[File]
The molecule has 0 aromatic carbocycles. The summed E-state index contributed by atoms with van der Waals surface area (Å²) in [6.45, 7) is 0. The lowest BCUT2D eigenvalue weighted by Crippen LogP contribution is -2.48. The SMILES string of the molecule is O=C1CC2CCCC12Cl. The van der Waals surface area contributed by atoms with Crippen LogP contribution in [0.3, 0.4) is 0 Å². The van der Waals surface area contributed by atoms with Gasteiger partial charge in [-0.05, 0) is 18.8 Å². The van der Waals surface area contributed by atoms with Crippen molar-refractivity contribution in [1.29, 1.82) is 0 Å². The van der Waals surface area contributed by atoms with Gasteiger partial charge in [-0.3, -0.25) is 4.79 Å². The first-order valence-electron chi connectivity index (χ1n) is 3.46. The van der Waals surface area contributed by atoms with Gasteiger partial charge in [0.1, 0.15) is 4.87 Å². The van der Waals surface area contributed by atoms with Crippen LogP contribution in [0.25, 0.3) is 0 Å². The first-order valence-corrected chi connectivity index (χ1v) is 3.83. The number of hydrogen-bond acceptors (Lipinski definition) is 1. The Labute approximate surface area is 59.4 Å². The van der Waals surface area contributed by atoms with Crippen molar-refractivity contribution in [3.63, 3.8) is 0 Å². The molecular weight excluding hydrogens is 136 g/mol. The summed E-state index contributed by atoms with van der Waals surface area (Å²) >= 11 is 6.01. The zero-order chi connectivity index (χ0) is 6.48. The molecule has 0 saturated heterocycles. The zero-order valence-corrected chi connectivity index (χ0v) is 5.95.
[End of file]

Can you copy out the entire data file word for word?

The molecule has 0 aromatic carbocycles. The summed E-state index contributed by atoms with van der Waals surface area (Å²) in [6.45, 7) is 0. The lowest BCUT2D eigenvalue weighted by Crippen LogP contribution is -2.48. The SMILES string of the molecule is O=C1CC2CCCC12Cl. The van der Waals surface area contributed by atoms with Crippen LogP contribution in [0.3, 0.4) is 0 Å². The van der Waals surface area contributed by atoms with Gasteiger partial charge in [-0.05, 0) is 18.8 Å². The van der Waals surface area contributed by atoms with Crippen molar-refractivity contribution in [1.29, 1.82) is 0 Å². The van der Waals surface area contributed by atoms with Gasteiger partial charge in [-0.3, -0.25) is 4.79 Å². The first-order valence-electron chi connectivity index (χ1n) is 3.46. The van der Waals surface area contributed by atoms with Gasteiger partial charge in [0.1, 0.15) is 4.87 Å². The van der Waals surface area contributed by atoms with Crippen LogP contribution in [0.25, 0.3) is 0 Å². The first-order valence-corrected chi connectivity index (χ1v) is 3.83. The number of hydrogen-bond acceptors (Lipinski definition) is 1. The Labute approximate surface area is 59.4 Å². The van der Waals surface area contributed by atoms with Crippen molar-refractivity contribution in [3.63, 3.8) is 0 Å². The molecular weight excluding hydrogens is 136 g/mol. The summed E-state index contributed by atoms with van der Waals surface area (Å²) >= 11 is 6.01. The zero-order chi connectivity index (χ0) is 6.48. The molecule has 0 saturated heterocycles. The zero-order valence-corrected chi connectivity index (χ0v) is 5.95.